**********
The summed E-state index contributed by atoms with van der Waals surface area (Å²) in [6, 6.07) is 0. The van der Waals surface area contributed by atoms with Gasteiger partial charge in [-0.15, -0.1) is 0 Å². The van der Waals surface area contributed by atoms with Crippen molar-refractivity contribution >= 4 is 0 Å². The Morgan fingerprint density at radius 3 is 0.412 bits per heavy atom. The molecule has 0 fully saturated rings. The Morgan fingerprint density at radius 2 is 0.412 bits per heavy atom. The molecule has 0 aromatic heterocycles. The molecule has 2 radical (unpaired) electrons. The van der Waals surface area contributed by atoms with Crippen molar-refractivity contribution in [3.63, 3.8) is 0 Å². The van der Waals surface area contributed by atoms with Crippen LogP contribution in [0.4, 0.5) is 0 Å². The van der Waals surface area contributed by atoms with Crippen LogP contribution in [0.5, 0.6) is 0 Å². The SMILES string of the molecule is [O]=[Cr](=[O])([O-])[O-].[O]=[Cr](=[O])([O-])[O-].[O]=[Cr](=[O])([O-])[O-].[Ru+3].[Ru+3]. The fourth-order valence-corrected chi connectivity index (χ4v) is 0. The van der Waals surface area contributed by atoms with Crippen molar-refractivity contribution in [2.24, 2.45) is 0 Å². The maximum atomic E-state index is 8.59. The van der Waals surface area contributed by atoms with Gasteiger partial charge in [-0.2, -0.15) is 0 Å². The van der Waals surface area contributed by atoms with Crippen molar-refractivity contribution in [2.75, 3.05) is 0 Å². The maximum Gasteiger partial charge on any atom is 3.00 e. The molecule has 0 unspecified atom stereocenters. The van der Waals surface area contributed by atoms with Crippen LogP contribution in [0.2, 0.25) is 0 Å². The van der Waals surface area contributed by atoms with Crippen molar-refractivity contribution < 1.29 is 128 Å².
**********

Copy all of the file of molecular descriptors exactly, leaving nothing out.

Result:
The summed E-state index contributed by atoms with van der Waals surface area (Å²) in [6, 6.07) is 0. The van der Waals surface area contributed by atoms with Gasteiger partial charge in [-0.15, -0.1) is 0 Å². The van der Waals surface area contributed by atoms with Crippen molar-refractivity contribution >= 4 is 0 Å². The Morgan fingerprint density at radius 3 is 0.412 bits per heavy atom. The molecule has 0 fully saturated rings. The Morgan fingerprint density at radius 2 is 0.412 bits per heavy atom. The molecule has 0 aromatic heterocycles. The molecule has 2 radical (unpaired) electrons. The van der Waals surface area contributed by atoms with Crippen molar-refractivity contribution in [3.63, 3.8) is 0 Å². The van der Waals surface area contributed by atoms with Crippen LogP contribution in [0.4, 0.5) is 0 Å². The van der Waals surface area contributed by atoms with Crippen LogP contribution in [0.5, 0.6) is 0 Å². The SMILES string of the molecule is [O]=[Cr](=[O])([O-])[O-].[O]=[Cr](=[O])([O-])[O-].[O]=[Cr](=[O])([O-])[O-].[Ru+3].[Ru+3]. The fourth-order valence-corrected chi connectivity index (χ4v) is 0. The van der Waals surface area contributed by atoms with Crippen molar-refractivity contribution in [2.24, 2.45) is 0 Å². The maximum atomic E-state index is 8.59. The van der Waals surface area contributed by atoms with Gasteiger partial charge in [-0.2, -0.15) is 0 Å². The van der Waals surface area contributed by atoms with Crippen molar-refractivity contribution in [2.75, 3.05) is 0 Å². The maximum Gasteiger partial charge on any atom is 3.00 e. The molecule has 0 unspecified atom stereocenters. The van der Waals surface area contributed by atoms with Crippen LogP contribution in [0.2, 0.25) is 0 Å². The van der Waals surface area contributed by atoms with Crippen molar-refractivity contribution < 1.29 is 128 Å².